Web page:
The biggest misconception about gardening, according to Bill Dawson? The work is too hard.
The dirt and digging turn off many, but it is Dawson’s job to convert folks using his green thumb and the Growing to Green program at Franklin Park. A 5-acre campus on Columbus’ East Side with garden plots, tools and professional helping hands make his job a lot easier.
Franklin Park is home to one of the largest public edible gardens in the country, the Scotts Miracle-Gro Company Community Garden Campus. It is home base for Dawson. Here he oversees Growing to Green, a Franklin Park Conservatory program that engages residents of the surrounding neighborhood through gardening and urban farming. When he’s not working the dirt, Dawson is visiting nearby churches, community organizations and schools to find those “green” to gardening.
“Everyone thinks the work is so hard, but with two or five more people it not only gets easier, it gets fun!” Dawson says. “In the process of working, you connect with those around you. You get to know people and get the work done.”
These connections made in the garden bring people of diverse cultures, incomes and ages together and physically transform neighborhoods. Abandoned lots have become lush green spaces, like the Four Seasons City Farm on Bryden Road, and participants take ownership of their communities.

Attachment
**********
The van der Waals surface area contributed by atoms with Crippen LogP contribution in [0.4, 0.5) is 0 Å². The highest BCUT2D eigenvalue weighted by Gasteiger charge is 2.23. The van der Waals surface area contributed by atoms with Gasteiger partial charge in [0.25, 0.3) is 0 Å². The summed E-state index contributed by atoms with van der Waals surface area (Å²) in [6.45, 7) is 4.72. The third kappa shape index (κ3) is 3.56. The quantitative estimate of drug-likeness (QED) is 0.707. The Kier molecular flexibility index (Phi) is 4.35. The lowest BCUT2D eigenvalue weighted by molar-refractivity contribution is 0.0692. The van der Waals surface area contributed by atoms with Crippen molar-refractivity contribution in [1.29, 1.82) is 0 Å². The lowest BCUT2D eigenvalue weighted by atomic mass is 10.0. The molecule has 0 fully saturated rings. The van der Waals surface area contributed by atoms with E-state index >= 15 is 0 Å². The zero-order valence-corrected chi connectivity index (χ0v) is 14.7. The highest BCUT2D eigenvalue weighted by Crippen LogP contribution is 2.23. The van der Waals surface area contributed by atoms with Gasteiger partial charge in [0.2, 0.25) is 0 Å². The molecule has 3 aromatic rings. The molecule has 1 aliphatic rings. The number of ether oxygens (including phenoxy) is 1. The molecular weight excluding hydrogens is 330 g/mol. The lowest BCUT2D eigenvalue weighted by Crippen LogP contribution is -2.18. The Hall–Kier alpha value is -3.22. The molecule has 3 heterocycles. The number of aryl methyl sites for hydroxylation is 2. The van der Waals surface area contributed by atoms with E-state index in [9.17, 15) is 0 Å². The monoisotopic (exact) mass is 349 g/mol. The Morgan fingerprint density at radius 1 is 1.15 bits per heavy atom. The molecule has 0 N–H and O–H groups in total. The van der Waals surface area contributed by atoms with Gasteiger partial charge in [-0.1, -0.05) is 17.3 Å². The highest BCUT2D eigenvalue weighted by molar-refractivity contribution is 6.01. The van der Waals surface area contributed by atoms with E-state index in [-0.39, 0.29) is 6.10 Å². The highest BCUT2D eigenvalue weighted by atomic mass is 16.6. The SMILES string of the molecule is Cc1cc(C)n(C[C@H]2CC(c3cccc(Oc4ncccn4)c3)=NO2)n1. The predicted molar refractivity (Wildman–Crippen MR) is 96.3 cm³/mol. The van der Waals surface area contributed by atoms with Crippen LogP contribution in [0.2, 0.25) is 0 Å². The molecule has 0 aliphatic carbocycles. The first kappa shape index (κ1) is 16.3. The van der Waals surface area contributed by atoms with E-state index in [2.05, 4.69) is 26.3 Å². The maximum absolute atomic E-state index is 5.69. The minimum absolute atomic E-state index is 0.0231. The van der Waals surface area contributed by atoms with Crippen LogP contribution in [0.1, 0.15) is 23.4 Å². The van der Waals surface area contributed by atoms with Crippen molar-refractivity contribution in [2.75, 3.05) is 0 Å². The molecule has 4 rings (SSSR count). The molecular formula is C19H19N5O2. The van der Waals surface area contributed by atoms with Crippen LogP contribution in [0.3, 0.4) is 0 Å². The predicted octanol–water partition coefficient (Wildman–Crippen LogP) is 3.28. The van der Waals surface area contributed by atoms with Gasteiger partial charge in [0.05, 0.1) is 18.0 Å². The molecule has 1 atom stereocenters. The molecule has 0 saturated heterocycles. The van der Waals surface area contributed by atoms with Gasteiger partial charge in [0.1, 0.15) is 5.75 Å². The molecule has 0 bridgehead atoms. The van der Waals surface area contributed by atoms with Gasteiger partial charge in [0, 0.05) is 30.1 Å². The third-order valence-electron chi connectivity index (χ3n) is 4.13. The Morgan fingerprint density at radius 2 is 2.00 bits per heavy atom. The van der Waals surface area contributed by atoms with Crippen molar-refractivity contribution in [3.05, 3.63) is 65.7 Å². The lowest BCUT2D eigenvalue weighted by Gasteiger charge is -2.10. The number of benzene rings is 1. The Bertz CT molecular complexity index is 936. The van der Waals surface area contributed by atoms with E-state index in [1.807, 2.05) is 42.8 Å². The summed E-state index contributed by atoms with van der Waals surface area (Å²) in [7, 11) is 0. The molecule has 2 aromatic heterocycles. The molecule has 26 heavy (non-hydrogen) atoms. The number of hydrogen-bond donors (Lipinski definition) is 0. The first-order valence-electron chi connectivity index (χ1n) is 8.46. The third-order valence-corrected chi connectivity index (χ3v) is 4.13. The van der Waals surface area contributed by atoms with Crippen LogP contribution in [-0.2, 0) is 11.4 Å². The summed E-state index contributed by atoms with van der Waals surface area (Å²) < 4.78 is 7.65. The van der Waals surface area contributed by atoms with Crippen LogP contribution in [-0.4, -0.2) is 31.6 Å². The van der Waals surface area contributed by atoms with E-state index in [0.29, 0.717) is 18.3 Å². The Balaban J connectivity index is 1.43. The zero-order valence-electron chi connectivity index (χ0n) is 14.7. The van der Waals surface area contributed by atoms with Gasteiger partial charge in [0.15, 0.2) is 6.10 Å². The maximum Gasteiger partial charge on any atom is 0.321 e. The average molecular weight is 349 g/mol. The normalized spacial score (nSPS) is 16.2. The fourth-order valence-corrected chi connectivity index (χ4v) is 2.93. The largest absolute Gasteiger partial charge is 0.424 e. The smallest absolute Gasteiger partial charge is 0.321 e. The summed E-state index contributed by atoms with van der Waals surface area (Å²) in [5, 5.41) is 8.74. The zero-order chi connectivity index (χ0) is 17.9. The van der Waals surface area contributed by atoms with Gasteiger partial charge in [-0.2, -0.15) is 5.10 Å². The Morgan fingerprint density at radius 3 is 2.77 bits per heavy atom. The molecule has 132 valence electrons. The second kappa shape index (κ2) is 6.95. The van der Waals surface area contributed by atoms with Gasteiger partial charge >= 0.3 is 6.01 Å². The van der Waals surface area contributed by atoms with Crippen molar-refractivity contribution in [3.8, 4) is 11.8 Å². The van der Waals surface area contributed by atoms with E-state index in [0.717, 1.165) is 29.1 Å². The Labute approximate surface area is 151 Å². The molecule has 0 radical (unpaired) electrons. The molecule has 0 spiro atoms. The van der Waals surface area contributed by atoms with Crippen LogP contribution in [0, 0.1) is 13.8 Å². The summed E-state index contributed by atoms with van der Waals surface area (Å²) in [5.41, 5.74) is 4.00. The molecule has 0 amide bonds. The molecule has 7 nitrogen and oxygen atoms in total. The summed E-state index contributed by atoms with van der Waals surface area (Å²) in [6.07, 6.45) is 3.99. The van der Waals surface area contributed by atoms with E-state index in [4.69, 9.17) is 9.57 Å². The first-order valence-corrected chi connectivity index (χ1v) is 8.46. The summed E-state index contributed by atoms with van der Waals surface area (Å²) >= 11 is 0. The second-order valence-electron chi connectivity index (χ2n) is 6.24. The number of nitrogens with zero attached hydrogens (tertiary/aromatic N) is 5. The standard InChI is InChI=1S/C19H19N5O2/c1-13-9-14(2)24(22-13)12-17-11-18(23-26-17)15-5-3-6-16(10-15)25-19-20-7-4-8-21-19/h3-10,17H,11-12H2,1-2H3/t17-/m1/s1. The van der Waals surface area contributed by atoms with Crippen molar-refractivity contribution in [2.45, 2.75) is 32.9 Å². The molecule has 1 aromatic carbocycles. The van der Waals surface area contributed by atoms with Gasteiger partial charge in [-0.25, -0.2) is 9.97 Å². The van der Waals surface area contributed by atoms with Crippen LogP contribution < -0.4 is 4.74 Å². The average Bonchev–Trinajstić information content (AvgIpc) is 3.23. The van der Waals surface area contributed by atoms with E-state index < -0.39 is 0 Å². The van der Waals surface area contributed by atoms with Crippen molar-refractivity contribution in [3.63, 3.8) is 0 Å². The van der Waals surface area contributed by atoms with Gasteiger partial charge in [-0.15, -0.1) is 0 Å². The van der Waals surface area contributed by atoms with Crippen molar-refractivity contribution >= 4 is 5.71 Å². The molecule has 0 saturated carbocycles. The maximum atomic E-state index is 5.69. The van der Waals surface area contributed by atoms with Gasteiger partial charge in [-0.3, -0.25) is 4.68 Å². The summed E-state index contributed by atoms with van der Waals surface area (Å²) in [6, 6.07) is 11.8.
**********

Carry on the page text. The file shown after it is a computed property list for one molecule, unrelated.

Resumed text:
“We take the dark spaces and change them,” Dawson says.
Interested residents can get down and dirty at the community garden campus in one of the 44 plots available for free use, or at one of the “Dirty Dozen”—12 neighborhood garden hubs sponsored by the Growing to Green program.
Take a tour through the community garden campus as well as one of the garden hubs in the slideshows below.
Heading East Preview
Next time on Columbus Neighborhoods, a look at the migration of people moving East in Central Ohio. We’ll tour the Franklin Park neighborhood, remember Ameriflora ’92, meet the mayor of Whitehall and learn the history of Buckeye Lake. Watch at 8:30 p.m. Thursday, April 13 on WOSU TV.